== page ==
Yanche wrote:gerry_g, has it right. Inverter generators or even UPS inverters work fine with resistive loads, i.e. incandescent light bulbs. Anything else especially inductive loads, i.e., motors, switching power supplies, cause the current drawn not to be in phase with the supplied voltage. Current spikes result, which produces large voltage spikes when there are inductors. These will trigger any protection circuits to the off state. Or if they continue will over time puncture the enamel insulation on your motor windings. Don't use them.
Correct and one must remember that motors with ANY slip present an inductive, out of phase load.
Vintage motor speed controls were simply manually switchable inductors. They work very well preventing surges.
Magnetic amplifiers actually a variable inductor controlled by a small DC current. They are complex to design, manufacture and are heavy, don't even think of it! They are used used for expensive industrial controls and other applications such as theatrical high wattage lighting control. Dimming thousands of watts of stage lighting is not cheap.
Most electronic dimmers and speed controls are actually just electronic switches which "turn on" twice every AC cycle when they expect the sine wave supply to be at the desired voltage level. Since a motor with any slip will be out of phase with the supply, a sine wave inverter will see an abnormally high current and likely cut out. A "modified sine wave" inverter actually produces pulse outputs with a peak voltage that of a sine wave and a pulse width such that the average output is the same as that of a sine wave which varies +- from zero. There is no correct point for an electronic speed control to cut in with modified sine wave supplies.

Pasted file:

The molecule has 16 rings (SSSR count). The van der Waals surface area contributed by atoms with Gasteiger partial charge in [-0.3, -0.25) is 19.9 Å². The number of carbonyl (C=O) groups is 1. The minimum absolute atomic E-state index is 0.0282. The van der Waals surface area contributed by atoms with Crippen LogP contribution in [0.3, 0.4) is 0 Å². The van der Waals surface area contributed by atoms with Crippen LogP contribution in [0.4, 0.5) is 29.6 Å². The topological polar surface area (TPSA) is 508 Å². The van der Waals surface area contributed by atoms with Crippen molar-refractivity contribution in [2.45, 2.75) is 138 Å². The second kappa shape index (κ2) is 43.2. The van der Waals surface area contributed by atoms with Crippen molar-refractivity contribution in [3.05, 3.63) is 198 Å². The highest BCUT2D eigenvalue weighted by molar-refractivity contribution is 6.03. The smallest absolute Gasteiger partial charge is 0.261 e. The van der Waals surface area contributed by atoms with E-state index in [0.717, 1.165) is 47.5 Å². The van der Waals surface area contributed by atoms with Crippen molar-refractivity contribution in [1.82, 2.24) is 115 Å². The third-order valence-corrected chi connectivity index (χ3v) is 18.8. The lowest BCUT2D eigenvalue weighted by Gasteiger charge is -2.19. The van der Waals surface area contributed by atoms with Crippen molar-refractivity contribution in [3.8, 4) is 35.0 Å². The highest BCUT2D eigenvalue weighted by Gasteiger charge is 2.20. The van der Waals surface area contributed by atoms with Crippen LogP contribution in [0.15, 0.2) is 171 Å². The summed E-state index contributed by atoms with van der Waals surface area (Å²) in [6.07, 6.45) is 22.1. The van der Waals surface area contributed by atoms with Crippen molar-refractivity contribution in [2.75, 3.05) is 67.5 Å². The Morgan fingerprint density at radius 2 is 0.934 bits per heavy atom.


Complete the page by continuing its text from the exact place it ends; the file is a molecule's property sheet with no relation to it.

Electronic switching doesn't hurt modern variable speed air mover fan motors. They have enough inductance to prevent motor damage but will feed back out of phase current. The problem occurs when out of phase load is fed back to inverters (or inverter generators). These have very limited ability to absorb fed back current or supply excess current surges. The MOS switching transistors have an absolute current limit and if not automatically shut down, will fry if overloaded, even if just repetitive very short spikes.
Conventional generators (alternators) are also inductive and are usually absorb switched or out of phase loads without damage. The voltage may drop (or be "dirty") or the engine stall but damage is unlikely.
ANY modern electronic device (computers, TVs..) generally have switching power supplies. They put a "dirty" load on the supply. Again, inverters must be over sized or over designed to handle these types of loads. Computer UPS's are specifically designed to feed switching power supplies in a computer which present capacitive load. Most are modified sine wave (pulse) and thus a very poor choice for motors which are inductive loads.
The above is not fully accurate . A complete description requires advanced electrical engineering knowledge. That just happens to be my profession.
This is a VERY COMPLEX subject. a summary might be - FOR shaded pole motors:
Conventional generators (alternators) GOOD
Inverter generators (unless true sine wave and significantly over sized) BAD